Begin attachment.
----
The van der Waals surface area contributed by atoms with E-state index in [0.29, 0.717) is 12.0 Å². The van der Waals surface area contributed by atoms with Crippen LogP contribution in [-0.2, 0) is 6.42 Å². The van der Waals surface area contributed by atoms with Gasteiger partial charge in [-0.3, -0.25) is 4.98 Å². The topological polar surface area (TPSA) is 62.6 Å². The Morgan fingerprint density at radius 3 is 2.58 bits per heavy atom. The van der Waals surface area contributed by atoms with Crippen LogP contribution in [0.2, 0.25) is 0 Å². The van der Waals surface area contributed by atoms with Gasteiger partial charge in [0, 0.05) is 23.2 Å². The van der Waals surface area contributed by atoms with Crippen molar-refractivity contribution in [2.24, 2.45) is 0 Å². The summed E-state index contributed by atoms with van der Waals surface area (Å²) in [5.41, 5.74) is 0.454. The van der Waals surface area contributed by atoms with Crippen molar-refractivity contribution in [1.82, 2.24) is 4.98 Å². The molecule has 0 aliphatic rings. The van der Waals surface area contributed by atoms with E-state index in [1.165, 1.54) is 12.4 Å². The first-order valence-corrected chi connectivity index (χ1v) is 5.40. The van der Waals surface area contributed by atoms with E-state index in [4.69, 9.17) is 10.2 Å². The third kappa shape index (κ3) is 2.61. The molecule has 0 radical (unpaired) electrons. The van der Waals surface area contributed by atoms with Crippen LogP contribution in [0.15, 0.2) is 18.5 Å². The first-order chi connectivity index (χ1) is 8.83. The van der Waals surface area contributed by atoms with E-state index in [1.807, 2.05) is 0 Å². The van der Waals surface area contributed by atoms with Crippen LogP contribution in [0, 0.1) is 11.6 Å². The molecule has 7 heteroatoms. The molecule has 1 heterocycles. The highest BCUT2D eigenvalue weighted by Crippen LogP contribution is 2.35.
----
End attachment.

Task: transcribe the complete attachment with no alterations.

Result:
The van der Waals surface area contributed by atoms with E-state index in [0.29, 0.717) is 12.0 Å². The van der Waals surface area contributed by atoms with Crippen LogP contribution in [-0.2, 0) is 6.42 Å². The van der Waals surface area contributed by atoms with Gasteiger partial charge in [-0.3, -0.25) is 4.98 Å². The topological polar surface area (TPSA) is 62.6 Å². The Morgan fingerprint density at radius 3 is 2.58 bits per heavy atom. The van der Waals surface area contributed by atoms with Crippen LogP contribution in [0.2, 0.25) is 0 Å². The van der Waals surface area contributed by atoms with Gasteiger partial charge in [0, 0.05) is 23.2 Å². The van der Waals surface area contributed by atoms with Crippen molar-refractivity contribution in [2.24, 2.45) is 0 Å². The summed E-state index contributed by atoms with van der Waals surface area (Å²) in [5.41, 5.74) is 0.454. The van der Waals surface area contributed by atoms with Crippen molar-refractivity contribution in [1.82, 2.24) is 4.98 Å². The molecule has 0 aliphatic rings. The van der Waals surface area contributed by atoms with E-state index in [1.165, 1.54) is 12.4 Å². The first-order valence-corrected chi connectivity index (χ1v) is 5.40. The van der Waals surface area contributed by atoms with E-state index in [4.69, 9.17) is 10.2 Å². The third kappa shape index (κ3) is 2.61. The molecule has 0 radical (unpaired) electrons. The van der Waals surface area contributed by atoms with Crippen LogP contribution in [0.15, 0.2) is 18.5 Å². The first-order chi connectivity index (χ1) is 8.83. The van der Waals surface area contributed by atoms with E-state index in [1.807, 2.05) is 0 Å². The van der Waals surface area contributed by atoms with Crippen LogP contribution in [0, 0.1) is 11.6 Å². The molecule has 7 heteroatoms. The molecule has 1 heterocycles. The highest BCUT2D eigenvalue weighted by Crippen LogP contribution is 2.35.